It is strangely comforting knowing the likely means of one's own death.
My father died of an aortic aneurysm; my uncle died of an aortic aneurysm; this summer, my 20 year old nephew died of an aortic aneurysm; my sister has been diagnosed with an aortic aneurysm; just before Christmas, I too was diagnosed with an aneurysm of the ascending aorta. In effect, I have a live grenade in my chest, and the pin has been pulled. Although I am otherwise in excellent health, over time the risks of my dying from this defect lie on a curve that approaches one. This condition is operable, but it does require major open heart surgery involving circulatory arrest, and thus the risks of neurocognitive deficits, paralysis, rental failure, infection, or death also lie on a curve that approaches one. My current task, therefore, is to make a judgement where those curves intersect, at which time the risk of the aneurysm are greater than the risks of surgery. I have been searching the known universe for the right organization and surgeon to address my case, and thus far my search has led me to the University of Colorado Hospital, the Mayo Clinic, the Texas Heart Institute, and the Cleveland Clinic. IBM's chief medical officer has assisted my search, given the company's vast connections with medical institutions around the world. It is not clear how events will unfold, but in the interim, life does go on.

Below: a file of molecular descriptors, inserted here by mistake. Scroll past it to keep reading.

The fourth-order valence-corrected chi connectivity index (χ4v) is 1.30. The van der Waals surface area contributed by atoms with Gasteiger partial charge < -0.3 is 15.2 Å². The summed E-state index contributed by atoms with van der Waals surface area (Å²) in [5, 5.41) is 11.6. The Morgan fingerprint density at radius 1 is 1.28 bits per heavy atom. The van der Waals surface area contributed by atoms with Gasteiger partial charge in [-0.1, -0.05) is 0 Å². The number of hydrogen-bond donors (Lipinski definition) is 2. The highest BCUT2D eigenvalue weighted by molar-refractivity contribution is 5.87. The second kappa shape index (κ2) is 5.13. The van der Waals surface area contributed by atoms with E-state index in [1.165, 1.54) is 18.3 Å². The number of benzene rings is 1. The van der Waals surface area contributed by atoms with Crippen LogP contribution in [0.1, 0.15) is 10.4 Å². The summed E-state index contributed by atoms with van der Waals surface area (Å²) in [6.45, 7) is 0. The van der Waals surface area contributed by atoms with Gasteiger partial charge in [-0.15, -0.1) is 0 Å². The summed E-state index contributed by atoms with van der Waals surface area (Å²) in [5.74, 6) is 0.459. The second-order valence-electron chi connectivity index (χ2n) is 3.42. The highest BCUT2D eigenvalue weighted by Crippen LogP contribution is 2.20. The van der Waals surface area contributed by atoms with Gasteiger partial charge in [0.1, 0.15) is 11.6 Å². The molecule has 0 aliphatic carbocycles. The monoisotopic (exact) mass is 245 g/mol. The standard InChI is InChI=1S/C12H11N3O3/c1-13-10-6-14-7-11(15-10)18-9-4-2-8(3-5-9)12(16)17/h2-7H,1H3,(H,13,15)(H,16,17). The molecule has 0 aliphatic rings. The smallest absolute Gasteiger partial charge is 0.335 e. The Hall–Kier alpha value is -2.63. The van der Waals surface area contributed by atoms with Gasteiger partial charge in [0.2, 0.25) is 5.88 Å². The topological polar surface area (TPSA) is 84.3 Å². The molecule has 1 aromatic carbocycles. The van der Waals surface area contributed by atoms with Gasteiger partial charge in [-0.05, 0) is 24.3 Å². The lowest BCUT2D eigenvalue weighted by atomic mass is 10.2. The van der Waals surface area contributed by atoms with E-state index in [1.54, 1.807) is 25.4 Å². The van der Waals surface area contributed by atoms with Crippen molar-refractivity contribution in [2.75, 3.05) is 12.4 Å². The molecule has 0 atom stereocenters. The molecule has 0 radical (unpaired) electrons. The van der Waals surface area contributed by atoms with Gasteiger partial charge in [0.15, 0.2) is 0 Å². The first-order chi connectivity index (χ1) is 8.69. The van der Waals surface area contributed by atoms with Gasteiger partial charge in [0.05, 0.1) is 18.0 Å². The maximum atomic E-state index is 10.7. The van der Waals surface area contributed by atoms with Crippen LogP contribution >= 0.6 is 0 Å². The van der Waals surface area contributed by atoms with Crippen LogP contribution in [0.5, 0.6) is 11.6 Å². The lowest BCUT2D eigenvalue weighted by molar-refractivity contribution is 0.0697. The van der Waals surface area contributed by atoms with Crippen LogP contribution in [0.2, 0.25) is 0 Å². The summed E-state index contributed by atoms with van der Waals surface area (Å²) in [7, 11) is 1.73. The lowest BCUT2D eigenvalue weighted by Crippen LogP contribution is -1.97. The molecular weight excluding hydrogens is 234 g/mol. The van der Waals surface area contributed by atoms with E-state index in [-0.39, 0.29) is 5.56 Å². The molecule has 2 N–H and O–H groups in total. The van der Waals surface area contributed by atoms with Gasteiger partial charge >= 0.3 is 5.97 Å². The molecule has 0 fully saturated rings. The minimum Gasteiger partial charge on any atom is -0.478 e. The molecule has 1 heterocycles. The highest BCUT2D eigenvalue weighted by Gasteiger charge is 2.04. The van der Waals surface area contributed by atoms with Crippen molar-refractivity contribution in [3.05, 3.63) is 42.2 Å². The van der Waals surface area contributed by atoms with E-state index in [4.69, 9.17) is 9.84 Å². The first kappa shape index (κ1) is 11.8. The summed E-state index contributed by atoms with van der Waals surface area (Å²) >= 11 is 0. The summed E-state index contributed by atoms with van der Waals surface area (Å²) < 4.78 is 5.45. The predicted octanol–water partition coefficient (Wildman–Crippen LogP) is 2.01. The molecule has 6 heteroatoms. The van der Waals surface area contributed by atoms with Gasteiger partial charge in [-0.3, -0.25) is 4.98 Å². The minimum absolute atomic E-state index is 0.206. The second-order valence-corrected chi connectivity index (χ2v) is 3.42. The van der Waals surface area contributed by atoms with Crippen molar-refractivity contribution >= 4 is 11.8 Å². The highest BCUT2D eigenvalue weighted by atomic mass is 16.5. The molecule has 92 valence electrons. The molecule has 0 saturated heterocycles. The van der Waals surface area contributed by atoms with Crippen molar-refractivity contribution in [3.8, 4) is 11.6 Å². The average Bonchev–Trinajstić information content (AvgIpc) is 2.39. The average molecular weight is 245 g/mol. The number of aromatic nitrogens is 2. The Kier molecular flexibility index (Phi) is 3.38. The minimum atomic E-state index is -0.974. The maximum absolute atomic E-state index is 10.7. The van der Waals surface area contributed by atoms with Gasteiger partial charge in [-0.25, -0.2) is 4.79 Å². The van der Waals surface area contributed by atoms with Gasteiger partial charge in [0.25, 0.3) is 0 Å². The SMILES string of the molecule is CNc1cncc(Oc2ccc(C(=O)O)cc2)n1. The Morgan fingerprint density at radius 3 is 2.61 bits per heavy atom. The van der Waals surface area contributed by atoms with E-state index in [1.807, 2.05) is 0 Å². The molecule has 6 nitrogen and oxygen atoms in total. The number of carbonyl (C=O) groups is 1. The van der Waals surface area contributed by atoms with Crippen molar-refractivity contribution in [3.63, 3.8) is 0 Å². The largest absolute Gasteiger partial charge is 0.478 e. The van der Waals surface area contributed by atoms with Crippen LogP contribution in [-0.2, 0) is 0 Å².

While this local drama consumes me, my thoughts and prayers go out to a much more global drama, and the lives of those devestated by the recent tsunami. The raw power of the earth and the ocean are humbling indeed, to us who try to control only tiny structures composed of silicon and thought.
This is most somber beginning to the new year, I realize, but let me offer to you my wishes for a healthy, prosperous, and lively year.